The period during which my grandfather Moritz Schönberg spent in Alexandria, from May 1882 until September 1883 was a good period economically. Working as a goldsmith and silversmith he made in Alexandria several times over the income which he ever made in Romania but the political and civil-safety situation was extremely bad. Fortunately his workshop and dwelling were centrally located within the European quarter of Alexandria which had within it a reasonable number of soldiers from several European Powers,mainly Great-Britain, France and Austria. Besides that: My grandfather was armed, a good shot and very brave. The Schönberg family brought along quite a number of firearms and a lot of ammunition after Dov Schönberg’s early tour of Israel. The arrival of the British and French naval vessels in May irked the Egyptian hotheads and on June 11 they performed riots in Alexandria, murdered a large number of Europeans who were outside of the European quarter and who had their shops and business outside, throughout the Arab quarters. All those shops and offices were ransacked and burnt. Britain and France demanded that Khedive Taufik hand over to them the criminals and their leaders as well as hand over an immense sum in compensation. These demands were not even answered. Therefore the British government in London ordered Admiral Beauchamp Seymour on July 10, 1882 to hand the Khedive a 24 hour ultimatum and when this was not answered either the British warships bombarded the coastal and harbour fotifications and turned them to dust. However, Arabi Pasha did not give up and went on attacking the Europeans and therefore one month later the British invaded Alexandria and brought in a large army which took over complete control of all of Egypt. All these riots, bombardments and fighting which lasted three months caused a large number of dead which the Arabs were not quick enough to bury in the scorching heat of Egyptian summer. The result was a cholera epidemic and a naval medical blockade (quarantine) on Alexandria which started soon after the arrival of Dov Schönberg.

No ship was allowed to depart from Alexandria to Jaffa and the family remained stuck. The head of the family, old Yoseph Schönberg was the only one who was working hard on the land which was recently purchased. The quarantine lasted many months. In August the family received a telegram from the Austrian Consul in Jaffa telling them that Yoseph Schönberg died on August 9 after being ill (either from dysentery or typhus).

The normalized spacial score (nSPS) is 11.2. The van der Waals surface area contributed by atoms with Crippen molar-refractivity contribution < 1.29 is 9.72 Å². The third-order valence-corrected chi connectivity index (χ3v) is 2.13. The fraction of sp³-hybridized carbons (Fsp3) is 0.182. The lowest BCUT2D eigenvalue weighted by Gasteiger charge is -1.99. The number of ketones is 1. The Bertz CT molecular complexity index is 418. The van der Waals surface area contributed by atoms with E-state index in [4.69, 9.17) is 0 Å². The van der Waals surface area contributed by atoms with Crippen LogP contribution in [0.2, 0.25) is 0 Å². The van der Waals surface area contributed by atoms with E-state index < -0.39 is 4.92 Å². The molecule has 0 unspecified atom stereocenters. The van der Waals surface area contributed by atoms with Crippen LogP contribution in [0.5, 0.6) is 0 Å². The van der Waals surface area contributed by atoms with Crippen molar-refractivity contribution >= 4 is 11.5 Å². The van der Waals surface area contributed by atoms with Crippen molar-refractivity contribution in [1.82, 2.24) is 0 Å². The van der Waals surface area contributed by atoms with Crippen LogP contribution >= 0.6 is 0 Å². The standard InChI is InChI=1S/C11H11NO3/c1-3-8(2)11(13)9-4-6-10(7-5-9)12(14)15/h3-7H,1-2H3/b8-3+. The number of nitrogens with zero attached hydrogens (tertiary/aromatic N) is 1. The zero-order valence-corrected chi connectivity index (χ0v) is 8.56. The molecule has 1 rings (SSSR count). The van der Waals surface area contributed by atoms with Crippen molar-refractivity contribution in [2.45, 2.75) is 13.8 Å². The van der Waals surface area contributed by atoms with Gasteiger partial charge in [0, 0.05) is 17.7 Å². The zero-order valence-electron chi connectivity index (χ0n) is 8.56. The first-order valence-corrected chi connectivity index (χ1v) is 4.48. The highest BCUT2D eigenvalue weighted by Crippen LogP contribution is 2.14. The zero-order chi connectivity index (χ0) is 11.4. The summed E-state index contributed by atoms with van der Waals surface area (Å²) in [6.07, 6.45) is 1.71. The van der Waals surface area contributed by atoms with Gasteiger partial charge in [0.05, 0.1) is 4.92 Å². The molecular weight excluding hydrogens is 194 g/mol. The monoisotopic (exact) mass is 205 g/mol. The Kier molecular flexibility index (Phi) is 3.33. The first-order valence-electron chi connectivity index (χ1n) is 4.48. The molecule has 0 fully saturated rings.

It was then decided that Dov and Moritz Schönberg should travel to Jaffa, even if the trip is not a direct one, with the first ship which will be allowed to depart from Alexandria. The women will remain there with a local Jewish family. The quarantine lasted 6 months and the first ship sailed in September for Izmir. Well before reaching Izmir the Captain disembarked the passengers at a small port called Urla where the Izmir quarantine was found and there they were quarantined for 15 days, sleeping on the bare ground. After that they went on to Izmir and from there with another ship back to Jaffa which they reached in October, one month after leaving Alexandria. As soon as they disembarked they went to visit the grave of Yoseph Schönberg who was buried at the old cemetery of Jaffa. Next day they arrived at their own land which lay between Sumeil and Sarona and started to prepare for more plantations

They went on working during the winter months from November to January although this was a very rainy winter and on January 21 they had a heavy hail storm. Towards the end of January Dov Schönberg decided to go to Beirut as it seemed possible to achieve some business there. He did go to Beirut on the 28th of January 1884 but nothing substantial became of it and so he sailed from Beirut to Alexandria and on February 11 he arrived in Jaffa with the three women who were left there for 5 months and lived on the money which my grandfather, Moritz, left them. Finally the whole family, except for great-grandfather Yoseph who died, were on their own land.